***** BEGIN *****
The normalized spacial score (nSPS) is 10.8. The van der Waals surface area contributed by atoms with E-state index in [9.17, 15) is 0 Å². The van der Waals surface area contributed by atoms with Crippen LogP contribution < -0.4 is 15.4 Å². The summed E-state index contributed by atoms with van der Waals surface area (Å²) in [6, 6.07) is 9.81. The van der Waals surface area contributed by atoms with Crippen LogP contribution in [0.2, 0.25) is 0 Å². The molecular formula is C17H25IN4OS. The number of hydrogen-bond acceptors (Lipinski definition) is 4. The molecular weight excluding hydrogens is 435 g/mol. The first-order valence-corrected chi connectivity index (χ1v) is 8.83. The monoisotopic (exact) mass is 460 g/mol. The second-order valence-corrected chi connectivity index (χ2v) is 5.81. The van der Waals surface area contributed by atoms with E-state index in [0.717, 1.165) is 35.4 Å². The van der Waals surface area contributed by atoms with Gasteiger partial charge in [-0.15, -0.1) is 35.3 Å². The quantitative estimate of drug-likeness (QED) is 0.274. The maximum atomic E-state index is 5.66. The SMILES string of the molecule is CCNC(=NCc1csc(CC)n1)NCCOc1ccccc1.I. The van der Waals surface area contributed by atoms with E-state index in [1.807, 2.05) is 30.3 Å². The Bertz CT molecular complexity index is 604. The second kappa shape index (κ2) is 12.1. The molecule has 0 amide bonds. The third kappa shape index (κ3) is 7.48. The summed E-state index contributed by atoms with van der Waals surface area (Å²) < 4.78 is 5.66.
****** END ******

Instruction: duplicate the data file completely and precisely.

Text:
The normalized spacial score (nSPS) is 10.8. The van der Waals surface area contributed by atoms with E-state index in [9.17, 15) is 0 Å². The van der Waals surface area contributed by atoms with Crippen LogP contribution < -0.4 is 15.4 Å². The summed E-state index contributed by atoms with van der Waals surface area (Å²) in [6, 6.07) is 9.81. The van der Waals surface area contributed by atoms with Crippen LogP contribution in [0.2, 0.25) is 0 Å². The molecular formula is C17H25IN4OS. The number of hydrogen-bond acceptors (Lipinski definition) is 4. The molecular weight excluding hydrogens is 435 g/mol. The first-order valence-corrected chi connectivity index (χ1v) is 8.83. The monoisotopic (exact) mass is 460 g/mol. The second-order valence-corrected chi connectivity index (χ2v) is 5.81. The van der Waals surface area contributed by atoms with E-state index in [0.717, 1.165) is 35.4 Å². The van der Waals surface area contributed by atoms with Gasteiger partial charge in [-0.15, -0.1) is 35.3 Å². The quantitative estimate of drug-likeness (QED) is 0.274. The maximum atomic E-state index is 5.66. The SMILES string of the molecule is CCNC(=NCc1csc(CC)n1)NCCOc1ccccc1.I. The van der Waals surface area contributed by atoms with E-state index in [1.807, 2.05) is 30.3 Å². The Bertz CT molecular complexity index is 604. The second kappa shape index (κ2) is 12.1. The molecule has 0 amide bonds. The third kappa shape index (κ3) is 7.48. The summed E-state index contributed by atoms with van der Waals surface area (Å²) < 4.78 is 5.66.